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  • seeds
  • Canadian canola seeds sold to Europe by Advanta Canada are discovered to be contaminated with a small percentage of genetically modified (GM) seeds. (historycommons.org)
  • The feral GM plants found most likely originated from imported transgenic seeds that were spilled during transport to oilseed processing facilities. (greenmedinfo.com)
  • The authors of the study propose the feral GT73 OSR "probably originated from spillage of conventional OSR seeds or other seed imports that were contaminated with GM seeds. (greenmedinfo.com)
  • The great Russian botanist Nikolai Vavilov traveled the world collecting and categorizing plants and seeds. (greens.org)
  • Plants created using mutagenesis are sometimes called mutagenic plants or mutagenic seeds. (wikipedia.org)
  • field trials
  • ALLSCHWIL, SWITZERLAND-- In a blow to Swiss biotechnology, the government has rejected a high-profile application to conduct field trials of genetically modified (GM) wheat. (sciencemag.org)
  • The first field trials occurred in France and the USA in 1986, when tobacco plants were engineered for herbicide resistance. (wikipedia.org)
  • This has been present since its early use, the first field trials were destroyed by anti-GM activists. (wikipedia.org)
  • wheat
  • It had previously been planted with barley, wheat, and peas. (historycommons.org)
  • For example, a worthless-looking primordial wheat plant from Turkey is the primitive progenitor in all breeding programs for US wheat. (greens.org)
  • A GM Melon engineered for delayed senescence was approved in 1999 and a herbicide tolerant GM wheat was approved in 2004. (wikipedia.org)
  • The first evidence of plant domestication comes from emmer and einkorn wheat found in pre-Pottery Neolithic A villages in Southwest Asia dated about 10,500 to 10,100 BC. (wikipedia.org)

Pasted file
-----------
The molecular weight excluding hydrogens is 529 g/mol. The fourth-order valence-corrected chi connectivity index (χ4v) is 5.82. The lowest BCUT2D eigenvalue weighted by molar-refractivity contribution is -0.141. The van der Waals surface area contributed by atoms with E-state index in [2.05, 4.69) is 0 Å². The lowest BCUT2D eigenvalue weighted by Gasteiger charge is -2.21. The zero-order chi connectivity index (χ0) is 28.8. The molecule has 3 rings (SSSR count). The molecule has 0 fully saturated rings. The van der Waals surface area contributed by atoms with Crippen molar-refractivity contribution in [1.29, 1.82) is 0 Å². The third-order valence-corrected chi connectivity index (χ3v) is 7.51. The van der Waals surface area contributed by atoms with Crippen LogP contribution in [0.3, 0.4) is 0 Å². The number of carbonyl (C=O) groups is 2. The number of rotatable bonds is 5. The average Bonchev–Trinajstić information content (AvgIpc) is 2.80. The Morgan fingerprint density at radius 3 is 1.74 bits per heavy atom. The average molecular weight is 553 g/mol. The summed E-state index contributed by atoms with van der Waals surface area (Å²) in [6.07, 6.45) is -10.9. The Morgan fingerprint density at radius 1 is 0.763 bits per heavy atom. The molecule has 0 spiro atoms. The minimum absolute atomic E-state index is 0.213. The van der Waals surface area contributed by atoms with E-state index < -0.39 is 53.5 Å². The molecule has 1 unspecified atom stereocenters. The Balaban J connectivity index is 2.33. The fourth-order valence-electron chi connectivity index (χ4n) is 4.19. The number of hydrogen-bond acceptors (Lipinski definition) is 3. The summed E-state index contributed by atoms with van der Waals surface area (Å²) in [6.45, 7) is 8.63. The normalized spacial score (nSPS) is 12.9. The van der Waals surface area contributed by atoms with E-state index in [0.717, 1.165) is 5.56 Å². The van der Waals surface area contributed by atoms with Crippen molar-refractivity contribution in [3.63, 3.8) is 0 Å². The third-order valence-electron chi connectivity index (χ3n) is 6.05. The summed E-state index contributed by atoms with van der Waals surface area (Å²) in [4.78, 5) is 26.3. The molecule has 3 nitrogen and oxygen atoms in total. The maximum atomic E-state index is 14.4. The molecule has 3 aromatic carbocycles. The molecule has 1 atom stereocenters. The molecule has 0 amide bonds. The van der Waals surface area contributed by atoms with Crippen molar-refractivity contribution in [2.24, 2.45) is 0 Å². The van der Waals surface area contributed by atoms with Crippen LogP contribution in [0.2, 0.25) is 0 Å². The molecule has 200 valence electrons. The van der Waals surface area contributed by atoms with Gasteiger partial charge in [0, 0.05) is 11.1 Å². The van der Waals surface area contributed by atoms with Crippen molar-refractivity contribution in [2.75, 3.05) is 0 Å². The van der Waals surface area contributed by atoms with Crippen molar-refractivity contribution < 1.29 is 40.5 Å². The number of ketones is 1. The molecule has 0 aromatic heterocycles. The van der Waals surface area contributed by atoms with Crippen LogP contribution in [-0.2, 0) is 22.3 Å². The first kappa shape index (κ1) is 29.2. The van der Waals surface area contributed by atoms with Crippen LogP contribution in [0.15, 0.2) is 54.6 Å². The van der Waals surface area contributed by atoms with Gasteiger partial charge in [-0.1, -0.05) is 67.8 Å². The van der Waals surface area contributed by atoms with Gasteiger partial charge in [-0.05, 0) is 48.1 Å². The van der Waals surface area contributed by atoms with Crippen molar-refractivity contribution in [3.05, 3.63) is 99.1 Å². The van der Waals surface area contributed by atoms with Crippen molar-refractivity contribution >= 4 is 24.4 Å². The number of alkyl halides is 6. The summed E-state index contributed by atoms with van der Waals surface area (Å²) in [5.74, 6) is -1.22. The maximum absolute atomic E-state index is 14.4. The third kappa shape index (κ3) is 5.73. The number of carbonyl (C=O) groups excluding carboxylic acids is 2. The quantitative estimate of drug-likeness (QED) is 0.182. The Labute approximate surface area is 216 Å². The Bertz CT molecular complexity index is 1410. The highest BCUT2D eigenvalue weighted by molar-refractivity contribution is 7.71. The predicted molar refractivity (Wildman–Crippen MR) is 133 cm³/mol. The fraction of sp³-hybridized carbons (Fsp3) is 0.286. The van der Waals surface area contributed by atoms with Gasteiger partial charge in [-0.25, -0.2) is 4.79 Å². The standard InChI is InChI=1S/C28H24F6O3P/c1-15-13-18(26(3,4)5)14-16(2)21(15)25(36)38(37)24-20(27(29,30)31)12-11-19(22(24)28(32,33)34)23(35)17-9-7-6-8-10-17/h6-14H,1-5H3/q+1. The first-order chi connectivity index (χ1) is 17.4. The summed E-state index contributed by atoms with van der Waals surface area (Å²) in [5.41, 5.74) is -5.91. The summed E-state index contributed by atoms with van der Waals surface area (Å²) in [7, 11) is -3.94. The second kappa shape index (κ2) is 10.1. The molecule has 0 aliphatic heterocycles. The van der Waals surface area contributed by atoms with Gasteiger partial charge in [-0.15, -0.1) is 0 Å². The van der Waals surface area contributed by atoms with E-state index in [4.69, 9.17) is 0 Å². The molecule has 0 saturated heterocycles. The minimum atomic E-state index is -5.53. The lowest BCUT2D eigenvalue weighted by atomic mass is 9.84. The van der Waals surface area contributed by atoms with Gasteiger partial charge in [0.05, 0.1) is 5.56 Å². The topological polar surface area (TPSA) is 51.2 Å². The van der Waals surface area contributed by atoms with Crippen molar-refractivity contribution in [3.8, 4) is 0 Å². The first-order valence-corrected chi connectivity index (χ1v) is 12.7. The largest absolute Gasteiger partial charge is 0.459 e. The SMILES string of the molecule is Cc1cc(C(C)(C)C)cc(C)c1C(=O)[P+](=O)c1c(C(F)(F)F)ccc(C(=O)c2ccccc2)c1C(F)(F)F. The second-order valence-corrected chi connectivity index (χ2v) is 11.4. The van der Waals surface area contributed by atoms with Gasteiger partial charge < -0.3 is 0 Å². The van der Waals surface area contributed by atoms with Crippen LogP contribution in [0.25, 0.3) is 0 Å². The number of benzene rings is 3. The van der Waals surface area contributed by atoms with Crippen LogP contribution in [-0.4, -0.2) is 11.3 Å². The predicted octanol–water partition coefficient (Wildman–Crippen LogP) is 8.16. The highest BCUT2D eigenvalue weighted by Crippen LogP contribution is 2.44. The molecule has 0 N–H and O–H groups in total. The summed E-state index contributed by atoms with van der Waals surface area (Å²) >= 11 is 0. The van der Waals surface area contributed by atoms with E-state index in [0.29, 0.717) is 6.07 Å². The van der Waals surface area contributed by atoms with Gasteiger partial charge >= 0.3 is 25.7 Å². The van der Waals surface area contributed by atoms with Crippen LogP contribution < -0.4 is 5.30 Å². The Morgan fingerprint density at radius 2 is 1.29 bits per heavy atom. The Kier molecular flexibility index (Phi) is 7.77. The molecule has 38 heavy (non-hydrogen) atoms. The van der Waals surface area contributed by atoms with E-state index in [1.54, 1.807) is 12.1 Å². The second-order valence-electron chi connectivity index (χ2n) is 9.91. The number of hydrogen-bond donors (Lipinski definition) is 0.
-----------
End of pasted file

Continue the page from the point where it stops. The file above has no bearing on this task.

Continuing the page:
• tobacco
  • Researchers find that a new strain of tobacco plant can make antibodies to toxic pond scum that affects humans, livestock and wildlife. (sgul.ac.uk)
  • soybean
  • A genetically modified soybean is a soybean (Glycine max) that has had DNA introduced into it using genetic engineering techniques. (wikipedia.org)
  • First, manufacturers only wanted to use transgenics to be able to grow more soy at a minimal cost to meet this demand, and to fix any problems in the growing process, but they eventually found they could modify the soybean to contain healthier components, or even focus on one aspect of the soybean to produce in larger quantities. (wikipedia.org)
  • Eleven countries grew modified soybean, with the USA, Brazil and Argentina accounting for 90% of the total hectarage. (wikipedia.org)
  • Of the 111 hectares of soybean grown worldwide in 2014, 82% was genetically modified in some way. (wikipedia.org)
  • produce
  • Plants which are exposed to glyphosate are unable to produce aromatic amino acids and in turn die. (wikipedia.org)
  • Plant breeding is the art and science of changing the traits of plants in order to produce desired characteristics. (wikipedia.org)
  • The classical plant breeder may also make use of a number of in vitro techniques such as protoplast fusion, embryo rescue or mutagenesis (see below) to generate diversity and produce hybrid plants that would not exist in nature. (wikipedia.org)